Once known as Serendib, Sri Lanka is a cultural microcosm for those seeking a balance of history, adventure, and of course, food
Sri Lanka is a South Asian jewel waiting to be explored and having fully opened up to tourism in 2009 – after a decades-long civil war – there’s plenty to be discovered: unspoiled beach destinations, nature reserves, sweet surfing spots, world heritage sites, and of course, majestic tea plantations. The island’s compact size makes Sri Lanka an ideal destination for a self-contained vacation, especially for travellers who enjoy a bit of adventure.
It is impossible to understand Sri Lanka’s growth and history without touching on what is arguably its most famous export: Ceylon tea. The Sri Lankan highlands’ cool climate has helped it blossom into the world’s fourth-largest tea producing country. Tea is an integral part of the local culture and economy, employing over a million Sri Lankans and shaping the country’s distinctive landscape. The massive growth of tea also led to expansive improvements to the country’s infrastructure, which means a robust network of roads and trains.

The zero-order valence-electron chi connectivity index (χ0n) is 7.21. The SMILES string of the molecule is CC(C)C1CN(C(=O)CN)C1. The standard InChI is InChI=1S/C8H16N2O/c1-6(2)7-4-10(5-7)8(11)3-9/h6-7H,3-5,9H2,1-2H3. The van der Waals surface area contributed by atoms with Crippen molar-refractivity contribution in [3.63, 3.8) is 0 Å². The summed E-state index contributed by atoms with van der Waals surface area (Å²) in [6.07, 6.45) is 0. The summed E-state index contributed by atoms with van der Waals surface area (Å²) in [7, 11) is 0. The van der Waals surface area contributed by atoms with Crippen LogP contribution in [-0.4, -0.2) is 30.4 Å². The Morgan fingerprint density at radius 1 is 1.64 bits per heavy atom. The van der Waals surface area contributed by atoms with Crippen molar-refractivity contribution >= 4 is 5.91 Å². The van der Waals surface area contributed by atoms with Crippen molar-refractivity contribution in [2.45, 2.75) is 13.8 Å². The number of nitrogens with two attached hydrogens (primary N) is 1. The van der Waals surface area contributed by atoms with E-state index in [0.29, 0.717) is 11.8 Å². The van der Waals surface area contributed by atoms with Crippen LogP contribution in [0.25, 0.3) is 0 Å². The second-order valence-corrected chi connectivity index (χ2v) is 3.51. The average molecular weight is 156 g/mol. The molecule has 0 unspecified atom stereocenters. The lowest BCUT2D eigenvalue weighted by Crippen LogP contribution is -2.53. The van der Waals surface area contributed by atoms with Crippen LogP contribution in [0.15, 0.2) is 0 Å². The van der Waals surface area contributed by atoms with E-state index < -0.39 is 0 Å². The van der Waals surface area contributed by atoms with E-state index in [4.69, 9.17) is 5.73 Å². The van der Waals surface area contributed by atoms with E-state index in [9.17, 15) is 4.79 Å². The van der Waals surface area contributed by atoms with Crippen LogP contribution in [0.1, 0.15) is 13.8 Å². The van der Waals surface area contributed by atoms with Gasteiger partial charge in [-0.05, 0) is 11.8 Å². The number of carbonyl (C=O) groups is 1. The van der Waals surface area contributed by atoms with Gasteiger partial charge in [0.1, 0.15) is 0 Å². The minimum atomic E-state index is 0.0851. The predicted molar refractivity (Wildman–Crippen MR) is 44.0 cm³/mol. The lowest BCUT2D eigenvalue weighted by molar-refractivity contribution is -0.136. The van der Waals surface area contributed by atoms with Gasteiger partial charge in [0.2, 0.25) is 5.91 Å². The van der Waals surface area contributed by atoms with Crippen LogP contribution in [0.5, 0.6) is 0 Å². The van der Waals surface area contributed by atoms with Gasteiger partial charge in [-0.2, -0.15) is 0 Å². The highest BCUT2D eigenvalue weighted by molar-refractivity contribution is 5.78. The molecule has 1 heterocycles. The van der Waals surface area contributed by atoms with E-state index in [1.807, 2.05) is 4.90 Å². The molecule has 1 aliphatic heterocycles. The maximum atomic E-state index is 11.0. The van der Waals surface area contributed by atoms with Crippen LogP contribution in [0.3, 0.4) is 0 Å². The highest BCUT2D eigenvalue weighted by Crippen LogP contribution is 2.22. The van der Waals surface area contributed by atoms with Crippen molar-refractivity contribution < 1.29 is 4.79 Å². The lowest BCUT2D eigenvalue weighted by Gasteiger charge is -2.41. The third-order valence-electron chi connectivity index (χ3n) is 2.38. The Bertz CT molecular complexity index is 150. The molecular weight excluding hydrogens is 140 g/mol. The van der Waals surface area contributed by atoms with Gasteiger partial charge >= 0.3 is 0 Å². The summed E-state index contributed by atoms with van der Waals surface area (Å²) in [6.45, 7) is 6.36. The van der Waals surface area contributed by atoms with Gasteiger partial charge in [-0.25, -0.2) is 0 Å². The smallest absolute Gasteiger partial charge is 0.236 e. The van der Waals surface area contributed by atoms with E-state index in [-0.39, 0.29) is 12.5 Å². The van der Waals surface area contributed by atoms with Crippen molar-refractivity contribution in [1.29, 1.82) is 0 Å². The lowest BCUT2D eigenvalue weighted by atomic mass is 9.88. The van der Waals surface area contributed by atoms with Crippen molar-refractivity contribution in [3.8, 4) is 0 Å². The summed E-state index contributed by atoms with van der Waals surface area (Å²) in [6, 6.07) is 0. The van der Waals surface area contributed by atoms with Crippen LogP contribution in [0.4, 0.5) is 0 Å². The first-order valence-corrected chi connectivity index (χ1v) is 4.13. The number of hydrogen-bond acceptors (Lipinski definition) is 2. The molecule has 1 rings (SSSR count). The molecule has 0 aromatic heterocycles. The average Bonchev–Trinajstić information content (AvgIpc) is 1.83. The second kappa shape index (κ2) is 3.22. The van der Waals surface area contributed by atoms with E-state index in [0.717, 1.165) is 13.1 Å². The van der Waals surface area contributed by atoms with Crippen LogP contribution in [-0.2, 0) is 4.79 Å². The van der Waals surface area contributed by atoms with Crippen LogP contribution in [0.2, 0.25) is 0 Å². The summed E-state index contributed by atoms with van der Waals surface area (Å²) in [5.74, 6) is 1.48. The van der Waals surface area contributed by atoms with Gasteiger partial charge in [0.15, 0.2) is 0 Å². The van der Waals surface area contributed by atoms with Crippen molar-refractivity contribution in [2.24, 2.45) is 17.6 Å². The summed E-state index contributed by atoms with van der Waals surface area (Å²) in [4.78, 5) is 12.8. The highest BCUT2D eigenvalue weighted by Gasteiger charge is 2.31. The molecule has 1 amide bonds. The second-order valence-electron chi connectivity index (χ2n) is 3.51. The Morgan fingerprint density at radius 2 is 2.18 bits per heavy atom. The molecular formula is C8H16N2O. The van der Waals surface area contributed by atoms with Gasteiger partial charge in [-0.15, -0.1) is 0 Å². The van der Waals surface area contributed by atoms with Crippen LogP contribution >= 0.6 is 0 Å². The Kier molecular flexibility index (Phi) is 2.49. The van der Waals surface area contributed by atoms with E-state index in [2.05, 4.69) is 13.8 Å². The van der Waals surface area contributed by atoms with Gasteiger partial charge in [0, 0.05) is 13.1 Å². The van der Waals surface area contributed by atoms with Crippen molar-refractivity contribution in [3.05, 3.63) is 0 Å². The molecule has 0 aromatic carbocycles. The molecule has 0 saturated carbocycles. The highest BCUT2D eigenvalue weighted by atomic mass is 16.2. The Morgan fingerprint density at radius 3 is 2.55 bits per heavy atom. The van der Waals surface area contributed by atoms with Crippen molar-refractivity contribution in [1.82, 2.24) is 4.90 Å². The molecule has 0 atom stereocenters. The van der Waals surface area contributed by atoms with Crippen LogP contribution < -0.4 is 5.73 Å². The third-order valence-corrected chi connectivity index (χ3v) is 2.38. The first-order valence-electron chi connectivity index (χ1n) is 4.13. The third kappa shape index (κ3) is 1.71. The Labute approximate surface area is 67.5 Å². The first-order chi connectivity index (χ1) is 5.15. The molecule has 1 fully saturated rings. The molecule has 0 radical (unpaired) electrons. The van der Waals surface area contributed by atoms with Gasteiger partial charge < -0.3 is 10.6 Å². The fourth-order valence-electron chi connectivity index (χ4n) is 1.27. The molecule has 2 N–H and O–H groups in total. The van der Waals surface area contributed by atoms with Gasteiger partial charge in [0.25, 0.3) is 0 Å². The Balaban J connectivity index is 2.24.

In terms of accessibility, it’s pretty easy to get around, especially if you have a budget to hire a private car, which can be arranged through most hotels; for those on a budget, the Sri Lankan train system is also a wonderfully scenic way to explore the countryside and meet its people. If you’re feeling particularly adventurous, check out some local startups that allow you to drive your own tuk-tuk.
While India and Sri Lanka share some cultural similarities, it is a disservice to describe Sri Lanka as “India lite” – it is a world unto itself and deserves the spotlight after decades of internal strife between the Sinhalese and Tamil minority. As Sri Lanka is still relatively new to the onset of modern tourism, it is important to have a basic grasp of local culture and etiquette before heading over.
Sri Lanka 101: things to know
Renting a car